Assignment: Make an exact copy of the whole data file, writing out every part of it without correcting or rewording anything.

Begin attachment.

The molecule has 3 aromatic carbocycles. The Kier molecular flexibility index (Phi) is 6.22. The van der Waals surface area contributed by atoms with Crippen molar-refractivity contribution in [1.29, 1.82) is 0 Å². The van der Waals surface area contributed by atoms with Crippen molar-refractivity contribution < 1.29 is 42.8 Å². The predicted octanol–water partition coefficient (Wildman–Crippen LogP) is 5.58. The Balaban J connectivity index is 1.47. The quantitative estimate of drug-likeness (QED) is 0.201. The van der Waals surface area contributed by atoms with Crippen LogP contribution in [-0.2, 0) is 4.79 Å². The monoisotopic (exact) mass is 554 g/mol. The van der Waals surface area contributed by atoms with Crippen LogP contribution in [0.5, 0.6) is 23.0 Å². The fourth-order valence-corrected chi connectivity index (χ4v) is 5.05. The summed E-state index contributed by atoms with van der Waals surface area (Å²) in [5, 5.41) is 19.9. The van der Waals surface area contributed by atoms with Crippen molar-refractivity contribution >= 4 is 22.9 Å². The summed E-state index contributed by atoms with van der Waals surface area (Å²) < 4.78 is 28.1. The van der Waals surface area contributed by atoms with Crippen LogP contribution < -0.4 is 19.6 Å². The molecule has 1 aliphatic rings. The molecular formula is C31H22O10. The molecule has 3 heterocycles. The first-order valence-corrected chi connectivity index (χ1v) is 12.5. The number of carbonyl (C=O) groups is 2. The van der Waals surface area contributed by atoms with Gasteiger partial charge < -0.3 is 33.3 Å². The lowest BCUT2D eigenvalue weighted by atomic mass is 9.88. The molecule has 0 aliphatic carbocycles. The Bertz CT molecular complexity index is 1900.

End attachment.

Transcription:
The molecule has 3 aromatic carbocycles. The Kier molecular flexibility index (Phi) is 6.22. The van der Waals surface area contributed by atoms with Crippen molar-refractivity contribution in [1.29, 1.82) is 0 Å². The van der Waals surface area contributed by atoms with Crippen molar-refractivity contribution < 1.29 is 42.8 Å². The predicted octanol–water partition coefficient (Wildman–Crippen LogP) is 5.58. The Balaban J connectivity index is 1.47. The quantitative estimate of drug-likeness (QED) is 0.201. The van der Waals surface area contributed by atoms with Crippen LogP contribution in [-0.2, 0) is 4.79 Å². The monoisotopic (exact) mass is 554 g/mol. The van der Waals surface area contributed by atoms with Crippen LogP contribution in [0.5, 0.6) is 23.0 Å². The fourth-order valence-corrected chi connectivity index (χ4v) is 5.05. The summed E-state index contributed by atoms with van der Waals surface area (Å²) in [5, 5.41) is 19.9. The van der Waals surface area contributed by atoms with Crippen molar-refractivity contribution >= 4 is 22.9 Å². The summed E-state index contributed by atoms with van der Waals surface area (Å²) < 4.78 is 28.1. The van der Waals surface area contributed by atoms with Crippen LogP contribution < -0.4 is 19.6 Å². The molecule has 1 aliphatic rings. The molecular formula is C31H22O10. The molecule has 3 heterocycles. The first-order valence-corrected chi connectivity index (χ1v) is 12.5. The number of carbonyl (C=O) groups is 2. The van der Waals surface area contributed by atoms with Gasteiger partial charge < -0.3 is 33.3 Å². The lowest BCUT2D eigenvalue weighted by atomic mass is 9.88. The molecule has 0 aliphatic carbocycles. The Bertz CT molecular complexity index is 1900.